Anheier and Hallerberg present recommendations at Buenos Aires T20 meeting.
Berlin, 17 September 2018 – A decade after the biggest global financial crisis since the Great Depression, The Governance Report 2018, produced and edited by the Hertie School and published by Oxford University Press, offers lessons and recommendations that may help countries prevent or better manage such crises in the future. Professors Helmut K. Anheier, former President of the Hertie School, and Mark Hallerberg will present the report today (17 Sept) at the Think 20 (T20) Summit in Buenos Aires.
The T20 is a network of research institutes and think tanks that since 2017 has supported the G20 process. Its members meet annually before the G20 Summit of heads of state and government to discuss their policy recommendations.
The Governance Report 2018 shows how the global financial and economic crisis of 2008–9 and its repercussions threatened not only financial markets, but also affected entire economies and political systems. It discusses major governance shortcomings across a wide spectrum of policy fields.
In many EU countries, citizens’ trust in government eroded during the crisis, and remains so in countries where the crisis was most acute, while recovering in the more robust countries, the report finds. In places where it was most damaged, democratic legitimacy (measured by voting and satisfaction with democracy) was also affected, indicating the crisis may have provided the seed for undermining the democratic system under certain conditions. Nevertheless, recent electoral shifts towards far-right, ultra-nationalist or Eurosceptic choices could not be definitively traced to the crisis.
In addition, higher debt and social expenditures have left most OECD and G20 countries in a more vulnerable position today. They have little fiscal policy leeway if another crisis hits, and thus urgently need to strengthen public finances so they can react by raising debt, rather than through austerity, if need be.
To deal with these, the authors say countries need to arm themselves in times of relative economic stability, running crisis scenarios, setting up emergency plans and making a systematic assessment of multilateral governance arrangements. They must also carefully manage debt so they can be flexible enough to spend their way out of a crisis if needed. It is also vital after the crisis to resist early deregulation and to implement measures to restore trust. The authors also say strict sanctions on those accountable for crisis would help restore stability and trust.
Among other key lessons, the report also says that regulators often have trouble keeping ahead of major technological advances, which gives early adopters of technology an advantage, distorting markets and increasing vulnerability to crisis. Cyber-related technologies have, for example, largely eluded regulatory oversight.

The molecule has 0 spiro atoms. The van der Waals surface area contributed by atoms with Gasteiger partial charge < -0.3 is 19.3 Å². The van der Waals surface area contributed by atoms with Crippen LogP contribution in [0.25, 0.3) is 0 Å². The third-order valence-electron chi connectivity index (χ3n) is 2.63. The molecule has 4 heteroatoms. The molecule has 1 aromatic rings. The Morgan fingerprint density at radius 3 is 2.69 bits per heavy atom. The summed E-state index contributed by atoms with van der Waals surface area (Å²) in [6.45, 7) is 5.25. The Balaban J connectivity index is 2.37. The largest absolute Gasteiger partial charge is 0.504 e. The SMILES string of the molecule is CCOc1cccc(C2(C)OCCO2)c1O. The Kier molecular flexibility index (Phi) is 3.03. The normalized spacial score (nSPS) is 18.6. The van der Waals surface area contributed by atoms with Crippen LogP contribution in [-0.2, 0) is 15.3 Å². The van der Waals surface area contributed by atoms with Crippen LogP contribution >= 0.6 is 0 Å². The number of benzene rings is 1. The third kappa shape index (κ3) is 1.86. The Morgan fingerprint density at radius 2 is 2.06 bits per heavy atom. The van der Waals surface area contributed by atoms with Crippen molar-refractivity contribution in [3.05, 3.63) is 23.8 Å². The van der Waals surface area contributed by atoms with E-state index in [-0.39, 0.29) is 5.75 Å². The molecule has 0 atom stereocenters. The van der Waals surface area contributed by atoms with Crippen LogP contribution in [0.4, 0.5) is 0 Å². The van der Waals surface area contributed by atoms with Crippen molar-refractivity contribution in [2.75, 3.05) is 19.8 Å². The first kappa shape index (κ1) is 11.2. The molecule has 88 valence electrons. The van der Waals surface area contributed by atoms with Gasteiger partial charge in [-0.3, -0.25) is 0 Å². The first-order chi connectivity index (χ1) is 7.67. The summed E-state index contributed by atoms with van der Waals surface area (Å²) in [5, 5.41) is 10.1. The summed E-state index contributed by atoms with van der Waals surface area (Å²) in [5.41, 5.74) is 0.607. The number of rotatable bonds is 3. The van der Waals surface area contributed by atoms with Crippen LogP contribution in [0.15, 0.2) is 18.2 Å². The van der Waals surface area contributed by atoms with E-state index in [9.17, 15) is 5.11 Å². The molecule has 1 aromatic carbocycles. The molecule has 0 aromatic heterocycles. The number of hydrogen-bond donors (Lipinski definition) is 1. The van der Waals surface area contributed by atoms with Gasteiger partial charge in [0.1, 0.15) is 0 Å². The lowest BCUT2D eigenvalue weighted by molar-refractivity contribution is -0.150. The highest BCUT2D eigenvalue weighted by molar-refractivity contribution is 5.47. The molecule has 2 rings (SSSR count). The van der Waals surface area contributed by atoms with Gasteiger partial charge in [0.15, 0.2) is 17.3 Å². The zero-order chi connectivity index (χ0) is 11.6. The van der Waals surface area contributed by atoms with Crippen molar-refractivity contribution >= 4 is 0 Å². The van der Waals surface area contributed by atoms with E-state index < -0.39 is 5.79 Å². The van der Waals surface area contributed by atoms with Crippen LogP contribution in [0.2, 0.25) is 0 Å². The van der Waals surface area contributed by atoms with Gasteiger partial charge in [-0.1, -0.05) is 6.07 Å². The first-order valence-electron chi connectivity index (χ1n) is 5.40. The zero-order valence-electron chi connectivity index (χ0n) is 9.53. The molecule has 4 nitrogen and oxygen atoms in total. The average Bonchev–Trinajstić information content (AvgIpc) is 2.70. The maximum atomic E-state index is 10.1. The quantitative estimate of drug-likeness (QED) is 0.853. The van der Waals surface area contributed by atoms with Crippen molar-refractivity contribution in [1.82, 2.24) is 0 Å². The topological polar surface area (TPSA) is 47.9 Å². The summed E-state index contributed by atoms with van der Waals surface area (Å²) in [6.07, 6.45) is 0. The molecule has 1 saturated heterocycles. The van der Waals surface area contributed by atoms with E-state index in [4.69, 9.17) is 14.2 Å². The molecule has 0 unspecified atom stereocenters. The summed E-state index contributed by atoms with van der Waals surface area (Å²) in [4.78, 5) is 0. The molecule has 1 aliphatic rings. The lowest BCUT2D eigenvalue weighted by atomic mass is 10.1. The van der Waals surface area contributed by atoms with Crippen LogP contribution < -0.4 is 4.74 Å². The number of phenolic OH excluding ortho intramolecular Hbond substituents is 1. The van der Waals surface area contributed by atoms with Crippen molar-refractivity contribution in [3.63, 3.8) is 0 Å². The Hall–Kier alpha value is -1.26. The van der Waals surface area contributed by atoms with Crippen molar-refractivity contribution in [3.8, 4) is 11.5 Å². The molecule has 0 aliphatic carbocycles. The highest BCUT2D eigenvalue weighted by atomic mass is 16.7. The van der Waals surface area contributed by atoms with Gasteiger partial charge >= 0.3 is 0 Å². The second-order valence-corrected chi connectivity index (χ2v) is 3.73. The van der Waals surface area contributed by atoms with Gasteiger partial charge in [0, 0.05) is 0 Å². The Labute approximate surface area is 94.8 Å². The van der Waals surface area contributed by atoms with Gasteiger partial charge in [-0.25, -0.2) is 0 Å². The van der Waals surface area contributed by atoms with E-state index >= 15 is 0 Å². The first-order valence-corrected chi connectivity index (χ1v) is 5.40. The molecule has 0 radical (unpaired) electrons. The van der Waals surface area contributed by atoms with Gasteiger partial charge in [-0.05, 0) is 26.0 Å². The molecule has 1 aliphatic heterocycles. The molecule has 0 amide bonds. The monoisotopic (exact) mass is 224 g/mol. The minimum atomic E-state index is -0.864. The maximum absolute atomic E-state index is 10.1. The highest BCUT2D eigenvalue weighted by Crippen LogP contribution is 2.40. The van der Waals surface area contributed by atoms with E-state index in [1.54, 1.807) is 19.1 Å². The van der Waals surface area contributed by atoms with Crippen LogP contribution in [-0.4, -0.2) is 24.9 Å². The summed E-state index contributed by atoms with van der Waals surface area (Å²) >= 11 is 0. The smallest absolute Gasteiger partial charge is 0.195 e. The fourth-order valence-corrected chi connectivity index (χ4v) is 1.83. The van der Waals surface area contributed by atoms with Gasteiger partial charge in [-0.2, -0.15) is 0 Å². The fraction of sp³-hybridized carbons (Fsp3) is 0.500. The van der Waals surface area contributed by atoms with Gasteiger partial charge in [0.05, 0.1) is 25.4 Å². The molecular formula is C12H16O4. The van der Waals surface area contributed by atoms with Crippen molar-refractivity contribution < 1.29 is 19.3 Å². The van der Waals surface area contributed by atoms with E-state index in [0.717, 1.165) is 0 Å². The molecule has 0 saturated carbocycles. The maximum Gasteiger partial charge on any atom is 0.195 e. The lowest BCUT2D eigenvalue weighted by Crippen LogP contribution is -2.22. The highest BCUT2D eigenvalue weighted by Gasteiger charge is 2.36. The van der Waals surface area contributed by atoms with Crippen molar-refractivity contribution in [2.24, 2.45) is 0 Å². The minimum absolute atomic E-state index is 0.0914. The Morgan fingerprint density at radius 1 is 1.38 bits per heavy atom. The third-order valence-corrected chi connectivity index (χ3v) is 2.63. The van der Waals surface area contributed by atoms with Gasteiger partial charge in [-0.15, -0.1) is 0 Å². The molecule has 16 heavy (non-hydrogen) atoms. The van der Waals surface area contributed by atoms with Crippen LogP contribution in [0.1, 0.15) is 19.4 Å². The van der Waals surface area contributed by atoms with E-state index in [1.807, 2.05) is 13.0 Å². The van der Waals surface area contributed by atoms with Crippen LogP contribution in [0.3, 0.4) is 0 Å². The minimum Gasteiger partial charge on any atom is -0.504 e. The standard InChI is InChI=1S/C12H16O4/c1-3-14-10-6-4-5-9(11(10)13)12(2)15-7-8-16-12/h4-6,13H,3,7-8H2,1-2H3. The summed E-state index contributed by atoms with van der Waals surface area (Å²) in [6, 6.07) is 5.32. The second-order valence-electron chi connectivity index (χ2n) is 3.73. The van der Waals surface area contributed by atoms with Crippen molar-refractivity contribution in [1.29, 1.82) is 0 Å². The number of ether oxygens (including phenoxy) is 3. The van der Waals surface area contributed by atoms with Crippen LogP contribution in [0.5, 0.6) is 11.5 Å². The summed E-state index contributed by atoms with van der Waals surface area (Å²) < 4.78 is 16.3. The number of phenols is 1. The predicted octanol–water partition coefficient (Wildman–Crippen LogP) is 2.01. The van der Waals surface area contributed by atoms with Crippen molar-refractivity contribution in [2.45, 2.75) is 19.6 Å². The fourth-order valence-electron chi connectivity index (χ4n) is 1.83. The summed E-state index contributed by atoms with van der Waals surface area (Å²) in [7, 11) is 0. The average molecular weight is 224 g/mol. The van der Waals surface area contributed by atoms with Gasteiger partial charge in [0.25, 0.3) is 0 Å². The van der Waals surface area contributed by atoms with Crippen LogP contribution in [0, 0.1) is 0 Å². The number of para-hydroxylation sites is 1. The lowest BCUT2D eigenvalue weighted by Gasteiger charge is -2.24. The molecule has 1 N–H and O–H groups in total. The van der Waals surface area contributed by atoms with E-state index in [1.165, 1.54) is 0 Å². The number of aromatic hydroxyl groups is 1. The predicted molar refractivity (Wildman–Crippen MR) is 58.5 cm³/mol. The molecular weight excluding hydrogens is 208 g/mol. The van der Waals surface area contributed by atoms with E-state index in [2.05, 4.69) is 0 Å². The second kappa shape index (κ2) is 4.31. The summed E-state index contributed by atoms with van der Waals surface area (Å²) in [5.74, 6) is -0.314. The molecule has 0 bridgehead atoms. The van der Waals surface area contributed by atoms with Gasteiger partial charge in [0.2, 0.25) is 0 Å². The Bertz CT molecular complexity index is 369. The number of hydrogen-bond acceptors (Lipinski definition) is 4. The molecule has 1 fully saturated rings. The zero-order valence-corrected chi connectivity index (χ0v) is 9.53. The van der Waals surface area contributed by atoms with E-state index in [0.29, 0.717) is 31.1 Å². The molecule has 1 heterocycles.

The Governance Report 2018 ed. Hertie School, OUP 2018, is authored by a group of experts assembled by the Hertie School. It is the sixth in a series of annual reports, each highlighting specific governance challenges and solutions. The authors of the Report include Helmut K. Anheier, Luciana Cingolani, Mark Hallerberg, Jean Pisani-Ferry, Kai Wegrich und Sebastian Ziaja. The 2018 Report is based on research and analysis of developments in fiscal policy, administrative capacities, institutional trust and global governance from before the crisis began ten years ago to current times.
Find out more about the presentation of The Governance Report 2018 at the T20 Summit in Buenos Aires on 17 September here.
In Germany, the report will be presented on 17 October at 6:00 pm at the Hertie School in Berlin at an event with Helge Braun, Head of the German Federal Chancellery, alongside authors Luciana Cingolani und Mark Hallerberg, as well as the President of the Global Solutions Initiative Dennis Snower. Find more information and register here.
The Hertie School is a private university based in Berlin, Germany, accredited by the state and the German Science Council. It prepares exceptional students for leadership positions in government, business, and civil society. Interdisciplinary and practice-oriented teaching, first-class research and an extensive international network set the Hertie School apart and position it as an ambassador of good governance, characterised by public debate and engagement. The school was founded at the end of 2003 as a project of the Hertie Foundation, which remains its major partner. www.hertie-school.org
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More about the contributing authors
Helmut K. Anheier, Senior Professor of Sociology, past President
Mark Hallerberg, Professor of Public Management and Political Economy
Luciana Cingolani, Assistant Professor of Public Administration
Jean Pisani-Ferry, Professor Emeritus of Economics and Public Management
Kai Wegrich, Dean of Research and Faculty and Professor of Public Administration and Public Policy